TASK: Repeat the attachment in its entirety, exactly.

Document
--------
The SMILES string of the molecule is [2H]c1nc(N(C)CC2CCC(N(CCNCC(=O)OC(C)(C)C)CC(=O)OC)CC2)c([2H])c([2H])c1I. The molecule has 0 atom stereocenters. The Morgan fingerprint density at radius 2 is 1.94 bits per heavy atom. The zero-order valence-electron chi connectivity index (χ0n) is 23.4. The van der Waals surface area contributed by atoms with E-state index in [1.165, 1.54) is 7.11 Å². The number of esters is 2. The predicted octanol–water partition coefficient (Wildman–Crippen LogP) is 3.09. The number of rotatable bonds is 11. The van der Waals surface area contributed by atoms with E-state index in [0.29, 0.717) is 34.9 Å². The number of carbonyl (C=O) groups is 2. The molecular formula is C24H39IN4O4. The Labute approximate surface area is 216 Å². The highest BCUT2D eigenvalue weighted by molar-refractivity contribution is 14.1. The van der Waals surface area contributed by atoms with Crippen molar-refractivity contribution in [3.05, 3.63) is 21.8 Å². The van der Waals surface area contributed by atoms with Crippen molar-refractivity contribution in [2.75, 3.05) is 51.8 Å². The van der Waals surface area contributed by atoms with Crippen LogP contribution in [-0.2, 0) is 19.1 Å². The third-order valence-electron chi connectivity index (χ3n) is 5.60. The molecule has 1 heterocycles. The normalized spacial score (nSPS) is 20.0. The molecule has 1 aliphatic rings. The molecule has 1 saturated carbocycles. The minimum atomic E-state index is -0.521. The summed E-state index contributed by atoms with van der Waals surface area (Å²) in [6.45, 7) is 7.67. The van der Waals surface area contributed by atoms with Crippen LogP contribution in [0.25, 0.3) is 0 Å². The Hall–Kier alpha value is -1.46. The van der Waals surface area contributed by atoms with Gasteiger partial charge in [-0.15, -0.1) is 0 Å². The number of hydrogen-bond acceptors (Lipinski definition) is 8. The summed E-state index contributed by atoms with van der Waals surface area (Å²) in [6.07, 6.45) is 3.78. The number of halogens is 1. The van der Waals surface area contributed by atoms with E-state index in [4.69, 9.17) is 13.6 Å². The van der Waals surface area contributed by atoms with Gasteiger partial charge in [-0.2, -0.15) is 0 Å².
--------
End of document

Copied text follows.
The SMILES string of the molecule is [2H]c1nc(N(C)CC2CCC(N(CCNCC(=O)OC(C)(C)C)CC(=O)OC)CC2)c([2H])c([2H])c1I. The molecule has 0 atom stereocenters. The Morgan fingerprint density at radius 2 is 1.94 bits per heavy atom. The zero-order valence-electron chi connectivity index (χ0n) is 23.4. The van der Waals surface area contributed by atoms with E-state index in [1.165, 1.54) is 7.11 Å². The number of esters is 2. The predicted octanol–water partition coefficient (Wildman–Crippen LogP) is 3.09. The number of rotatable bonds is 11. The van der Waals surface area contributed by atoms with E-state index in [0.29, 0.717) is 34.9 Å². The number of carbonyl (C=O) groups is 2. The molecular formula is C24H39IN4O4. The Labute approximate surface area is 216 Å². The highest BCUT2D eigenvalue weighted by molar-refractivity contribution is 14.1. The van der Waals surface area contributed by atoms with Crippen molar-refractivity contribution in [3.05, 3.63) is 21.8 Å². The van der Waals surface area contributed by atoms with Crippen molar-refractivity contribution in [2.75, 3.05) is 51.8 Å². The van der Waals surface area contributed by atoms with Crippen LogP contribution in [-0.2, 0) is 19.1 Å². The third-order valence-electron chi connectivity index (χ3n) is 5.60. The molecule has 1 heterocycles. The normalized spacial score (nSPS) is 20.0. The molecule has 1 aliphatic rings. The molecule has 1 saturated carbocycles. The minimum atomic E-state index is -0.521. The summed E-state index contributed by atoms with van der Waals surface area (Å²) in [6.45, 7) is 7.67. The van der Waals surface area contributed by atoms with Crippen LogP contribution in [0.25, 0.3) is 0 Å². The Hall–Kier alpha value is -1.46. The van der Waals surface area contributed by atoms with Gasteiger partial charge in [-0.15, -0.1) is 0 Å². The number of hydrogen-bond acceptors (Lipinski definition) is 8. The summed E-state index contributed by atoms with van der Waals surface area (Å²) in [6.07, 6.45) is 3.78. The number of halogens is 1. The van der Waals surface area contributed by atoms with E-state index in [4.69, 9.17) is 13.6 Å². The van der Waals surface area contributed by atoms with Gasteiger partial charge in [-0.2, -0.15) is 0 Å².